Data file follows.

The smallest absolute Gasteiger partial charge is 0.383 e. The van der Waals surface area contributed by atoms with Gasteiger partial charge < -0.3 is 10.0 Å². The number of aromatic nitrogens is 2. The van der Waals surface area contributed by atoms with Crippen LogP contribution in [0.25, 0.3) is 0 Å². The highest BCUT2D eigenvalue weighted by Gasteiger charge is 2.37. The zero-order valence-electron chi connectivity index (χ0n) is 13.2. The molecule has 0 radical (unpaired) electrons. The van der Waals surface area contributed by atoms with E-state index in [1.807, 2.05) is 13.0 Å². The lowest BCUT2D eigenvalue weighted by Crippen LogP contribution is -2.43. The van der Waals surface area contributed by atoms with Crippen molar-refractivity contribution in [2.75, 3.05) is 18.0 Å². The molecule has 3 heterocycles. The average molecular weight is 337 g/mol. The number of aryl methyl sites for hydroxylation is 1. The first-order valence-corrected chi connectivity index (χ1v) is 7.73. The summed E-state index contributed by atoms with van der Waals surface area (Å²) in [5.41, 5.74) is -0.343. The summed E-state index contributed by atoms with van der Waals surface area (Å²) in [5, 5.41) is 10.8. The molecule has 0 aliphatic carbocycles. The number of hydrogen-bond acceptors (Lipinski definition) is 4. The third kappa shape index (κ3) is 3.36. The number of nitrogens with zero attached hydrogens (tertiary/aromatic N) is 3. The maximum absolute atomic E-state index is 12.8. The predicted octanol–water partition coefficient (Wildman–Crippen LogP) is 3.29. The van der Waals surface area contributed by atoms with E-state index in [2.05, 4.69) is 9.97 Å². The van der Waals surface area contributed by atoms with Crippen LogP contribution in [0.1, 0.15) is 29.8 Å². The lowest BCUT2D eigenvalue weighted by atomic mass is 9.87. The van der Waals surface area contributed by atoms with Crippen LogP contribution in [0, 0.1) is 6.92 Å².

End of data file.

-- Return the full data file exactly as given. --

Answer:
The smallest absolute Gasteiger partial charge is 0.383 e. The van der Waals surface area contributed by atoms with Gasteiger partial charge < -0.3 is 10.0 Å². The number of aromatic nitrogens is 2. The van der Waals surface area contributed by atoms with Crippen LogP contribution in [0.25, 0.3) is 0 Å². The highest BCUT2D eigenvalue weighted by Gasteiger charge is 2.37. The zero-order valence-electron chi connectivity index (χ0n) is 13.2. The molecule has 0 radical (unpaired) electrons. The van der Waals surface area contributed by atoms with E-state index in [1.807, 2.05) is 13.0 Å². The lowest BCUT2D eigenvalue weighted by Crippen LogP contribution is -2.43. The van der Waals surface area contributed by atoms with Crippen molar-refractivity contribution in [2.75, 3.05) is 18.0 Å². The molecule has 3 heterocycles. The average molecular weight is 337 g/mol. The number of aryl methyl sites for hydroxylation is 1. The first-order valence-corrected chi connectivity index (χ1v) is 7.73. The summed E-state index contributed by atoms with van der Waals surface area (Å²) in [5.41, 5.74) is -0.343. The summed E-state index contributed by atoms with van der Waals surface area (Å²) in [5, 5.41) is 10.8. The molecule has 0 aliphatic carbocycles. The number of hydrogen-bond acceptors (Lipinski definition) is 4. The third kappa shape index (κ3) is 3.36. The number of nitrogens with zero attached hydrogens (tertiary/aromatic N) is 3. The maximum absolute atomic E-state index is 12.8. The predicted octanol–water partition coefficient (Wildman–Crippen LogP) is 3.29. The van der Waals surface area contributed by atoms with E-state index in [2.05, 4.69) is 9.97 Å². The van der Waals surface area contributed by atoms with Crippen LogP contribution in [0.1, 0.15) is 29.8 Å². The lowest BCUT2D eigenvalue weighted by atomic mass is 9.87. The van der Waals surface area contributed by atoms with Crippen LogP contribution in [0, 0.1) is 6.92 Å².